MINNEAPOLIS — No sweat.
When it comes to Yankees-Twins in October, that’s the way it always is.
The Yankees completed a three-game sweep of their personal postseason punching bag — and regular season too, truth be told — with an efficient 5-1 victory in front of a sellout crowd of 41,121 fans on Monday night at Target Field.
“It’s got a lot of resiliency,” general manager Brian Cashman said of his ALCS-bound club, which put a record 30 players on the injured list this season. “In terms of what’s going to make it unique, it’s going to have to climb the final two mountains to be able to compare it to some of the other teams. But it’s definitely got a big heart and a lot of talent. That’s been enough to carry us past Minnesota. Will it be enough to carry us through whoever our next opponent is? We’ll see.”
The Yankees will start the ALCS on Saturday either at the Astros or home against the Rays. Tampa Bay stayed alive in that series earlier Monday with a 10-3 victory in Game 3.
As for the Yankees, who long ago adopted an oft-discussed “next-man-up” mantra as well as “take care of business,” did the latter during these three games.
“We just went out there and did our job,” said Aaron Judge, who produced an .872 OPS in the series. “We knew how good this team was and that we couldn’t sleep on them at all. We knew at any moment they could come back.”
Just not, as history shows, against the Yankees.
Behind four scoreless innings from Luis Severino, a standout game on both sides of the ball from Gleyber Torres and an excellent defensive game overall, the Yankees won their 13th straight postseason game against the Twins, who have lost 16 straight postseason games.
Torres, who went 5-for-12 in the series, homered in the second inning and saved a run with an outstanding stop to end the fifth. Didi Gregorius had a pair of RBI singles, Brett Gardner singled home a run and defensive replacement Cameron Maybin hit a towering home run to leftfield in the ninth.
The Yankees, now 102-37 vs. Minnesota since 2002, including the postseason, also swept the Twins in the ALDS in 2009 and 2010 and beat them in the last three games of the 2004 ALDS.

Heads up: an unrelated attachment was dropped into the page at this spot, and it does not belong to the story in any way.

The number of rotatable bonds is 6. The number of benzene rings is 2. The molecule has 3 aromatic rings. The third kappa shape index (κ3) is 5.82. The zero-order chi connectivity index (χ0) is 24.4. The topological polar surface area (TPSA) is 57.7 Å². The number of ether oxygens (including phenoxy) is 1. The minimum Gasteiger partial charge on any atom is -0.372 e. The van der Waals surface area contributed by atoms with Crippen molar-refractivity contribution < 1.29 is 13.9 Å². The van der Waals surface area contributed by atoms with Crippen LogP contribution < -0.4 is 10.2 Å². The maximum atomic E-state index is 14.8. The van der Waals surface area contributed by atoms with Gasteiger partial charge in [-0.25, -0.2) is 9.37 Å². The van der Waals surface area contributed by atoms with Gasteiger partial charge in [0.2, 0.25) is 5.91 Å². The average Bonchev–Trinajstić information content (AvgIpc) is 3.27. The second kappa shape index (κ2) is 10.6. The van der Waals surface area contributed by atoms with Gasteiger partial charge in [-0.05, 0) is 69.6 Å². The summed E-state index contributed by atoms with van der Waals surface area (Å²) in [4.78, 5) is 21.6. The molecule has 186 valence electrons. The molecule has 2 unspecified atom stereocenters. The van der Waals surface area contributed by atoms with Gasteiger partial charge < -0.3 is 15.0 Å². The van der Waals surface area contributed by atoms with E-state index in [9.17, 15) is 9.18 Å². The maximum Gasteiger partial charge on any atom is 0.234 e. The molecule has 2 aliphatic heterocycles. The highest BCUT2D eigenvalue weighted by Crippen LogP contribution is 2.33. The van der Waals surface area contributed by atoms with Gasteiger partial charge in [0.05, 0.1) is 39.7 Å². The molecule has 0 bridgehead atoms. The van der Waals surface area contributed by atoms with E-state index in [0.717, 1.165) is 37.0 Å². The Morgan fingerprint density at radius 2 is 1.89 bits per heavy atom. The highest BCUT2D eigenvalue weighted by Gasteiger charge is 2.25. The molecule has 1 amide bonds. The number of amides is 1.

After Maybin’s homer and Gregorius’ RBI single made it 5-1 in the ninth, Aroldis Chapman allowed a single by Marwin Gonzalez and walked C.J. Cron. He struck out Max Kepler before Gregorius laid out to his left to stab Jorge Polanco’s line drive, likely robbing him of an extra-base hit up the alley. He then struck out Nelson Cruz looking to send the Yankees to the ALCS.
Even before that, the Twins twice had runs taken away from them — in the fifth inning, when Torres made a sliding stop in short right on Eddie Rosario's bullet grounder and DJ LeMahieu picked his throw out of the dirt, and in the sixth, when Judge needed every bit of his 6-7 frame to steal an extra-base hit from Miguel Sano.
Minnesota went 1-for-12 with runners in scoring position and left 11 runners on base. After winning 101 games and setting an MLB record with 307 home runs in the regular season — one more than the Yankees — the Twins managed only seven runs in the three ALDS games.
Severino, who missed most of spring training and didn’t make his regular-season debut until Sept. 17, scattered four hits and walked two, striking out four.
The game’s most crucial half-inning was the bottom of the second, when, after Torres’ first postseason homer gave the Yankees a 1-0 lead in the top half, the Twins loaded the bases with none out. Severino escaped the jam with a pop-up and two strikeouts, sucking the air out of what had been a raucous Target Field crowd.
“That was the ballgame right there,” Judge said. “He stepped up for us. He’s got ice in his veins. Any situation, it doesn’t matter, the crowd was getting rowdy, they had their towels waving, and he just went out there and did his thing.”
As did the Yankees' bullpen afterward.
After a clean fourth, Severino gave way to a well-rested relief corps that dominated for a third straight game, with Aaron Boone rolling out Tommy Kahnle, Adam Ottavino, Chad Green, Zack Britton and Chapman. Britton allowed a homer by Eddie Rosario with none out in the eighth and then left with an ankle injury, though he and the Yankees later said he is fine and will be ready for the ALCS.
“I thought they played such a clean game,” Boone said of his team. “They made so many big plays in big spots because I really thought the Twins brought it tonight. They made it difficult. They had traffic it seemed like all night. Our guys just kept making big pitches when they needed to and big defensive plays.”